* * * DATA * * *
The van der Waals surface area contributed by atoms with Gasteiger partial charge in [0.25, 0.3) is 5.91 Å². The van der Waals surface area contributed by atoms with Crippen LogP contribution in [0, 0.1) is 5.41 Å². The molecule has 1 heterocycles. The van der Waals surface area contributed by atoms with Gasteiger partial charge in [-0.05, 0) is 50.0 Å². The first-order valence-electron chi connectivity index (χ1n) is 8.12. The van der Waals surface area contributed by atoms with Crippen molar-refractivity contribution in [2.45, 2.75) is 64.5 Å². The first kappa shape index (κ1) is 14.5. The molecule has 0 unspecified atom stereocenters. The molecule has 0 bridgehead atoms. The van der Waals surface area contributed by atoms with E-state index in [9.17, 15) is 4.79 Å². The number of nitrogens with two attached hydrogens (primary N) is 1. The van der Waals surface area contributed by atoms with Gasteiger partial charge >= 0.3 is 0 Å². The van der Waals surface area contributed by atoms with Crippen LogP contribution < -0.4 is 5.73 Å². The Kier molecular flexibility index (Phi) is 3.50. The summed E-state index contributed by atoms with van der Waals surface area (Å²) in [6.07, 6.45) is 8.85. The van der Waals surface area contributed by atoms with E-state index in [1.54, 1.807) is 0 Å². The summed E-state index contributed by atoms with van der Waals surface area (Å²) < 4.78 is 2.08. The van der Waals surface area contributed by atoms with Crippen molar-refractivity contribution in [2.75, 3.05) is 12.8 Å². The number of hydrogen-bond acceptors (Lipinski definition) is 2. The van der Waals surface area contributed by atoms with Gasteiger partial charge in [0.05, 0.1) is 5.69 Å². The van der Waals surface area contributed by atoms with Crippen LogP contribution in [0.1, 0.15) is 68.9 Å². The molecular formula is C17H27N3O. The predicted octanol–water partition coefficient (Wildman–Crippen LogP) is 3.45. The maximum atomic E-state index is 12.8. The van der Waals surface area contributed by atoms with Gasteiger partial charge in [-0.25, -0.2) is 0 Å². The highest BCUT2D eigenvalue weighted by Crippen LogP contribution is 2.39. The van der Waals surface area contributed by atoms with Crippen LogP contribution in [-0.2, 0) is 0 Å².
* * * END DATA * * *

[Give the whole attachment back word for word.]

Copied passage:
The van der Waals surface area contributed by atoms with Gasteiger partial charge in [0.25, 0.3) is 5.91 Å². The van der Waals surface area contributed by atoms with Crippen LogP contribution in [0, 0.1) is 5.41 Å². The molecule has 1 heterocycles. The van der Waals surface area contributed by atoms with Gasteiger partial charge in [-0.05, 0) is 50.0 Å². The first-order valence-electron chi connectivity index (χ1n) is 8.12. The van der Waals surface area contributed by atoms with Crippen molar-refractivity contribution in [2.45, 2.75) is 64.5 Å². The first kappa shape index (κ1) is 14.5. The molecule has 0 unspecified atom stereocenters. The molecule has 0 bridgehead atoms. The van der Waals surface area contributed by atoms with E-state index in [9.17, 15) is 4.79 Å². The number of nitrogens with two attached hydrogens (primary N) is 1. The van der Waals surface area contributed by atoms with Gasteiger partial charge >= 0.3 is 0 Å². The van der Waals surface area contributed by atoms with Crippen LogP contribution < -0.4 is 5.73 Å². The Kier molecular flexibility index (Phi) is 3.50. The summed E-state index contributed by atoms with van der Waals surface area (Å²) in [6.07, 6.45) is 8.85. The van der Waals surface area contributed by atoms with E-state index in [1.54, 1.807) is 0 Å². The summed E-state index contributed by atoms with van der Waals surface area (Å²) < 4.78 is 2.08. The van der Waals surface area contributed by atoms with Crippen molar-refractivity contribution in [2.75, 3.05) is 12.8 Å². The number of hydrogen-bond acceptors (Lipinski definition) is 2. The van der Waals surface area contributed by atoms with Gasteiger partial charge in [0.05, 0.1) is 5.69 Å². The van der Waals surface area contributed by atoms with Crippen LogP contribution in [0.1, 0.15) is 68.9 Å². The molecular formula is C17H27N3O. The predicted octanol–water partition coefficient (Wildman–Crippen LogP) is 3.45. The maximum atomic E-state index is 12.8. The van der Waals surface area contributed by atoms with Gasteiger partial charge in [-0.25, -0.2) is 0 Å². The highest BCUT2D eigenvalue weighted by Crippen LogP contribution is 2.39. The van der Waals surface area contributed by atoms with Crippen LogP contribution in [-0.2, 0) is 0 Å².